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Present perfect simple vs present perfect continuous

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clock-64264_640Over the last few lessons I’ve been looking at the difference between the present perfect simple and present perfect continuous with some of my students and thought I would share the rules and some examples with you too. It’s always useful to review the grammar rules, even if it isn’t new to you.

We’ve often looked at the present perfect as uniting the past to the present.

The past simple is FINISHED time that has no relation to the present. It doesn’t matter when the action happened or finished – an hour ago / 10 years ago / 1,000 years ago or the era of the dinosaurs – what is important is the fact that it is FINISHED. It’s in the past.

The present perfect is UNFINISHED time – actions that started in the past and are continuing to the present – UP TO NOW / SO FAR.

Present perfect simple actions and present perfect continuous actions are all unfinished – they all started in the past and are still continuing up to now. The difference between the simple and continuous form is on the focus.

Present perfect continuous focuses on the action and the duration of the action. Continuous actions up to now or continuous actions that have just stopped – we can see the evidence of this action now in the present. We often use the words recently or lately with this tense.

Form: have/has + been + verb + ing

NB. State verbs (i.e. understand, mean, agree, believe, love, like etc..) cannot be used with this tense or any other continuous tense.

Present perfect simple, in comparison, focuses on the result of the action – what has been completed up to now. It also focuses on experiences that you have had in your life – when it is the experience that is important, not when you had it.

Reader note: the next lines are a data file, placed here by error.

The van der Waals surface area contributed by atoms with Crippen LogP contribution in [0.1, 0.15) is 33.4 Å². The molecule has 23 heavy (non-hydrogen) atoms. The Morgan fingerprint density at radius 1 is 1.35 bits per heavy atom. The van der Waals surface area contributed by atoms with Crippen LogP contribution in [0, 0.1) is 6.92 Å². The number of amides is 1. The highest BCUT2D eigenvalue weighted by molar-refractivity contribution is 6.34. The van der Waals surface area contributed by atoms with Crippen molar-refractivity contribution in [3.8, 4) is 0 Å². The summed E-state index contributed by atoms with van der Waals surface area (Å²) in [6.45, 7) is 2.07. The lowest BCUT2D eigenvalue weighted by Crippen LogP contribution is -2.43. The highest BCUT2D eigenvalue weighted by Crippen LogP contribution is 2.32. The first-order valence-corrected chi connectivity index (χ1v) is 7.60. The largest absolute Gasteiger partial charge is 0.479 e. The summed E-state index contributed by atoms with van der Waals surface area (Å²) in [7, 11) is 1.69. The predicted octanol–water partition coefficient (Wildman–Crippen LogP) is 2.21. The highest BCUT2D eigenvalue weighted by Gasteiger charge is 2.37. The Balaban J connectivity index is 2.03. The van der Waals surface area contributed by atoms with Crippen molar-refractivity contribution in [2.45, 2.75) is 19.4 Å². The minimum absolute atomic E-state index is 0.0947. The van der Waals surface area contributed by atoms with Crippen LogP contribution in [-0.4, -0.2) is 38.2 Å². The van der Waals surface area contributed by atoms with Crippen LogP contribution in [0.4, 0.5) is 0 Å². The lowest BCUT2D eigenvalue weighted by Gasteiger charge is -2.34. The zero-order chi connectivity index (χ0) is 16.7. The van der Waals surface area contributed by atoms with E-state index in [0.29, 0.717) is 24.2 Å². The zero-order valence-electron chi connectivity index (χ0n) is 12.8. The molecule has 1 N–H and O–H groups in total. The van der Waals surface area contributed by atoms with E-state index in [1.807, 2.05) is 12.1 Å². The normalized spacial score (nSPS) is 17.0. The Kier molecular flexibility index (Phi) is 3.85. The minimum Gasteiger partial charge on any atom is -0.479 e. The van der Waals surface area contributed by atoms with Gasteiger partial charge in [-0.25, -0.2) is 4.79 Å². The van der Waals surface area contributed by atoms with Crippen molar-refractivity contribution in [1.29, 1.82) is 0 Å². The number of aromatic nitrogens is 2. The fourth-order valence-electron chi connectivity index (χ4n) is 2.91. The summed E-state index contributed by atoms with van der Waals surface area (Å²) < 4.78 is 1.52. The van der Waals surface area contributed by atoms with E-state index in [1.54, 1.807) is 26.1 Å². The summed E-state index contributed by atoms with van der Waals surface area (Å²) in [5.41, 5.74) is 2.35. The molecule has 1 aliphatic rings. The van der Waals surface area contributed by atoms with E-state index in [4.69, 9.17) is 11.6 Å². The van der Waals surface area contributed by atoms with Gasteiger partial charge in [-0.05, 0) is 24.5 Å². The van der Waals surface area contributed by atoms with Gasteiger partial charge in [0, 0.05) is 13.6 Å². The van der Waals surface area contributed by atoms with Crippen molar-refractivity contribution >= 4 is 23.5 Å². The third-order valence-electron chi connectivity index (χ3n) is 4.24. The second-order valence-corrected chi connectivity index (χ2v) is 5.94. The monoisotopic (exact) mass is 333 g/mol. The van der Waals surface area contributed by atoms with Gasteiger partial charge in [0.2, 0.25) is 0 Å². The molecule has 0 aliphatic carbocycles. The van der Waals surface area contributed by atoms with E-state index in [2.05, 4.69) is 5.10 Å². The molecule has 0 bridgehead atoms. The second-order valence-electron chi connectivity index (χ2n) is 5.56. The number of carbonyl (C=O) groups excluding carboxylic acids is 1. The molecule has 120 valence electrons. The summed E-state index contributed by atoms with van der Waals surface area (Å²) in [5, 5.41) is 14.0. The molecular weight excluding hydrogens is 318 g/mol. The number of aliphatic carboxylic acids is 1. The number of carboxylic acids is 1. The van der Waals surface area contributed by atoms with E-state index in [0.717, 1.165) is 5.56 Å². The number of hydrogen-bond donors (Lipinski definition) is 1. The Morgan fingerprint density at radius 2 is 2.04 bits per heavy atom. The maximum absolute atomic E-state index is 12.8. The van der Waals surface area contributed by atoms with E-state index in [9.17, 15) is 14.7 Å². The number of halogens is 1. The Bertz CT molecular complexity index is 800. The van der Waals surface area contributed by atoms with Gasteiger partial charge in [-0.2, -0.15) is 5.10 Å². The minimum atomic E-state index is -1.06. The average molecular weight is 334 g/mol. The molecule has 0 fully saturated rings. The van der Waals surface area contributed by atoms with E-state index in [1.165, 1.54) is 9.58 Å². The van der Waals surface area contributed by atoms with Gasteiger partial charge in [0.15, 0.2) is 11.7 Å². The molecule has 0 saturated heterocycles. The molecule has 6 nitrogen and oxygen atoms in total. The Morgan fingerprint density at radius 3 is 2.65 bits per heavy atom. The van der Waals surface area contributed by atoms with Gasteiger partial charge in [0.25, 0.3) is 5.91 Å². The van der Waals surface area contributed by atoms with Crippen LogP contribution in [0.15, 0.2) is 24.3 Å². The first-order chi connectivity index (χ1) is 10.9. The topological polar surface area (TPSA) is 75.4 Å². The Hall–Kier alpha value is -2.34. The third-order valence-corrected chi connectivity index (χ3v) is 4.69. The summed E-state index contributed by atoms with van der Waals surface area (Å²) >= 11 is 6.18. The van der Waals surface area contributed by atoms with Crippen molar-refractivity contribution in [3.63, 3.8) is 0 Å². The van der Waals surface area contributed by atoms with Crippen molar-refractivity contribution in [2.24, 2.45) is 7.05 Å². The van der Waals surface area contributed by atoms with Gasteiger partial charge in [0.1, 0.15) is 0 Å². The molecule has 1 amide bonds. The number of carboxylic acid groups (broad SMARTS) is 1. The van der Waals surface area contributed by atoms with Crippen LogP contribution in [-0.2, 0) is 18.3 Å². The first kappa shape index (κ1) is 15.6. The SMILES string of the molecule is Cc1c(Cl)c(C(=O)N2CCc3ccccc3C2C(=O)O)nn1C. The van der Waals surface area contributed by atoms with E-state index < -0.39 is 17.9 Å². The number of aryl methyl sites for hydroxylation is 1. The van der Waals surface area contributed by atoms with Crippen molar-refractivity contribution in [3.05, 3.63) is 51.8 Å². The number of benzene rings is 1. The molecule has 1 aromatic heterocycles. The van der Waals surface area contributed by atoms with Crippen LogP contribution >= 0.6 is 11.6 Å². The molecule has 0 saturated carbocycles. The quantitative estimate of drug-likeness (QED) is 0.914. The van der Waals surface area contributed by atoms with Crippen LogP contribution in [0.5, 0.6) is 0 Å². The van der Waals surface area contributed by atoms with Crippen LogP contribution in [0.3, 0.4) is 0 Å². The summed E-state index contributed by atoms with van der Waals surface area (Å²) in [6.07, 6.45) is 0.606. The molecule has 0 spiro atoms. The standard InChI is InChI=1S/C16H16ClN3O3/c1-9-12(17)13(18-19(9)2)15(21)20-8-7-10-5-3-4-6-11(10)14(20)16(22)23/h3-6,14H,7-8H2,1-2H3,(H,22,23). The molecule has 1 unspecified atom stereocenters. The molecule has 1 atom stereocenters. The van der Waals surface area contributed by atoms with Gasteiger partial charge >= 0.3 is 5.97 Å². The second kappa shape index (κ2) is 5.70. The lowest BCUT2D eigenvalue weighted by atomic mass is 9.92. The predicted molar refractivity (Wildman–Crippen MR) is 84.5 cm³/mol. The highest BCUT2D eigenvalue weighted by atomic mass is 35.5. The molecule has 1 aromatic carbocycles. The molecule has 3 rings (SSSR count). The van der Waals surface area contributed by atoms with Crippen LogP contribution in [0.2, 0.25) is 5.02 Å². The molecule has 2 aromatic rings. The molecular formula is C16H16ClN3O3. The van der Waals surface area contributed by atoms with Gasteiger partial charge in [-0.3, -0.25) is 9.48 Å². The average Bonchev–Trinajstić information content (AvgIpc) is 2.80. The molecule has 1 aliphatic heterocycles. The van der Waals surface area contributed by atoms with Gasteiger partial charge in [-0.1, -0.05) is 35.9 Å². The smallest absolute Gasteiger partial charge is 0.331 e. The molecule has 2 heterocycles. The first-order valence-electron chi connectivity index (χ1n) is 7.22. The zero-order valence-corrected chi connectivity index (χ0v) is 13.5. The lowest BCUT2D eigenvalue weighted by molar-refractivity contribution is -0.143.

Form: have/has + past participle

e.g.

1. They have been playing for 40 minutes.  (The focus is on the continuing action  – playing – and the duration of the action up to now  – 40 minutes.)

They have scored 2 goals. (The focus is on the result of the action – playing – up to now. Two goals have been completed.)

 

2. I have been ironing for 2 hours (action and duration).

So far I have ironed 3 pairs of jeans, 6 shirts, 10 ‘T’ shirts and 2 pairs of pyjamas (completed result of the action up to now).

 

3. “What have you been doing? You are all red!” (The redness is evidence of a continuous action that has just stopped)

“I’ve been jogging around the park.”

 

4.  “John has been watching TV all day! So far he has watched 4 films and 2 cartoons.”

5. “She has been writing her new book for months now, but so far she has only written 4 chapters.”

6. “Janet has been studying a lot recently. She has an exam next week.”

7. “Have you ever been to the south of France?”   “No I haven’t.”

8. “Bob has been going out with Ann for 10 years.”

9. “I‘ve just finished my homework.”

10. “They have been playing chess since 4pm.”  “How many games have they played?”    “Three.”chess-79638_640

 

 

I hope it’s all clear!

Fiona

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"A different language is a different vision of life." - Federico Fellini